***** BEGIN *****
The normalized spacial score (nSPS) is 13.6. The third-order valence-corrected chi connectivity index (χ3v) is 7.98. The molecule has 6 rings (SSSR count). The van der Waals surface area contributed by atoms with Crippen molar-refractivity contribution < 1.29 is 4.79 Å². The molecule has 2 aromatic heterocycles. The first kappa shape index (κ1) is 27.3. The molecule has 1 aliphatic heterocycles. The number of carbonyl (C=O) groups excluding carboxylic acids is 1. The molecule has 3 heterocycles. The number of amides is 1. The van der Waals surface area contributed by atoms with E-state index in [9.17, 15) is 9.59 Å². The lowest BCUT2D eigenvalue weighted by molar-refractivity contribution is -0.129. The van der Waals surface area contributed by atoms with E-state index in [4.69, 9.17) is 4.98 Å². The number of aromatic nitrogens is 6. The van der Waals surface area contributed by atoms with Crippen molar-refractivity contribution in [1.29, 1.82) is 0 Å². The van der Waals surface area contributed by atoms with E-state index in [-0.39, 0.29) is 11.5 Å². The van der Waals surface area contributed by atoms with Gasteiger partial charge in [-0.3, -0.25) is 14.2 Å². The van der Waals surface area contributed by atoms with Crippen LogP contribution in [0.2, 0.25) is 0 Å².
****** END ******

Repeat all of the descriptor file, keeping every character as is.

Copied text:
The normalized spacial score (nSPS) is 13.6. The third-order valence-corrected chi connectivity index (χ3v) is 7.98. The molecule has 6 rings (SSSR count). The van der Waals surface area contributed by atoms with Crippen molar-refractivity contribution < 1.29 is 4.79 Å². The molecule has 2 aromatic heterocycles. The first kappa shape index (κ1) is 27.3. The molecule has 1 aliphatic heterocycles. The number of carbonyl (C=O) groups excluding carboxylic acids is 1. The molecule has 3 heterocycles. The number of amides is 1. The van der Waals surface area contributed by atoms with E-state index in [9.17, 15) is 9.59 Å². The lowest BCUT2D eigenvalue weighted by molar-refractivity contribution is -0.129. The van der Waals surface area contributed by atoms with E-state index in [4.69, 9.17) is 4.98 Å². The number of aromatic nitrogens is 6. The van der Waals surface area contributed by atoms with Crippen molar-refractivity contribution in [1.29, 1.82) is 0 Å². The van der Waals surface area contributed by atoms with E-state index in [-0.39, 0.29) is 11.5 Å². The van der Waals surface area contributed by atoms with Gasteiger partial charge in [-0.3, -0.25) is 14.2 Å². The van der Waals surface area contributed by atoms with Crippen LogP contribution in [0.2, 0.25) is 0 Å².